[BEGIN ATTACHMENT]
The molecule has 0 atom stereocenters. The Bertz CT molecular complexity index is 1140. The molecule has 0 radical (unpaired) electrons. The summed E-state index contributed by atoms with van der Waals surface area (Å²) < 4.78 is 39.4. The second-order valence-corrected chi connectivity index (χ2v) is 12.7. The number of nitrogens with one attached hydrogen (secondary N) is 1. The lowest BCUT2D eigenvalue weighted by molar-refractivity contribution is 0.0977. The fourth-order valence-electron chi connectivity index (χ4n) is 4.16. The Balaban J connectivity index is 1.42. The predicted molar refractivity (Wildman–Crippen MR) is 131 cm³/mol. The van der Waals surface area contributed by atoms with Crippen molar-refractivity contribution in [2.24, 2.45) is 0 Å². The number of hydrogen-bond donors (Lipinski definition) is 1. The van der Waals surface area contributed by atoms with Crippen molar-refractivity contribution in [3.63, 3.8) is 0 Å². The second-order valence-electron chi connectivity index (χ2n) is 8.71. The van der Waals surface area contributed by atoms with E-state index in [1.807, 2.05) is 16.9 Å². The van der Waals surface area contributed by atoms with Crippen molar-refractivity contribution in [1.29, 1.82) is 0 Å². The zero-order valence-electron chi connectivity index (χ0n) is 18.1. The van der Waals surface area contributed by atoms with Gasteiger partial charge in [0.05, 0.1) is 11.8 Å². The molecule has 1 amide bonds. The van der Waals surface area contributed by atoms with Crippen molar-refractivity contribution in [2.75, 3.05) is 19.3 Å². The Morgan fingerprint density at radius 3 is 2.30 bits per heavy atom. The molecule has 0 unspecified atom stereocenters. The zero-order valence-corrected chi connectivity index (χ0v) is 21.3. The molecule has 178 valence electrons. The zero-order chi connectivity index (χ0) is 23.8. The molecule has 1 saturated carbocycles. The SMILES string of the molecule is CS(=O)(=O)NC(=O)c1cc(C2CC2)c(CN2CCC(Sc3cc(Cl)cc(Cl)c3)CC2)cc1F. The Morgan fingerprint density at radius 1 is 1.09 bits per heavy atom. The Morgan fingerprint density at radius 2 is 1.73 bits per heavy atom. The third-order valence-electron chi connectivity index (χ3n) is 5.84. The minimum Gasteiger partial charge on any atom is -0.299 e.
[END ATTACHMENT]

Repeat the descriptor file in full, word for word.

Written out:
The molecule has 0 atom stereocenters. The Bertz CT molecular complexity index is 1140. The molecule has 0 radical (unpaired) electrons. The summed E-state index contributed by atoms with van der Waals surface area (Å²) < 4.78 is 39.4. The second-order valence-corrected chi connectivity index (χ2v) is 12.7. The number of nitrogens with one attached hydrogen (secondary N) is 1. The lowest BCUT2D eigenvalue weighted by molar-refractivity contribution is 0.0977. The fourth-order valence-electron chi connectivity index (χ4n) is 4.16. The Balaban J connectivity index is 1.42. The predicted molar refractivity (Wildman–Crippen MR) is 131 cm³/mol. The van der Waals surface area contributed by atoms with Crippen molar-refractivity contribution in [2.24, 2.45) is 0 Å². The number of hydrogen-bond donors (Lipinski definition) is 1. The van der Waals surface area contributed by atoms with Crippen molar-refractivity contribution in [3.63, 3.8) is 0 Å². The second-order valence-electron chi connectivity index (χ2n) is 8.71. The van der Waals surface area contributed by atoms with E-state index in [1.807, 2.05) is 16.9 Å². The van der Waals surface area contributed by atoms with Crippen molar-refractivity contribution in [1.29, 1.82) is 0 Å². The zero-order valence-electron chi connectivity index (χ0n) is 18.1. The van der Waals surface area contributed by atoms with Gasteiger partial charge in [0.05, 0.1) is 11.8 Å². The molecule has 1 amide bonds. The van der Waals surface area contributed by atoms with Crippen molar-refractivity contribution in [2.75, 3.05) is 19.3 Å². The Morgan fingerprint density at radius 3 is 2.30 bits per heavy atom. The molecule has 0 unspecified atom stereocenters. The zero-order valence-corrected chi connectivity index (χ0v) is 21.3. The molecule has 178 valence electrons. The zero-order chi connectivity index (χ0) is 23.8. The molecule has 1 saturated carbocycles. The SMILES string of the molecule is CS(=O)(=O)NC(=O)c1cc(C2CC2)c(CN2CCC(Sc3cc(Cl)cc(Cl)c3)CC2)cc1F. The Morgan fingerprint density at radius 1 is 1.09 bits per heavy atom. The Morgan fingerprint density at radius 2 is 1.73 bits per heavy atom. The third-order valence-electron chi connectivity index (χ3n) is 5.84. The minimum Gasteiger partial charge on any atom is -0.299 e.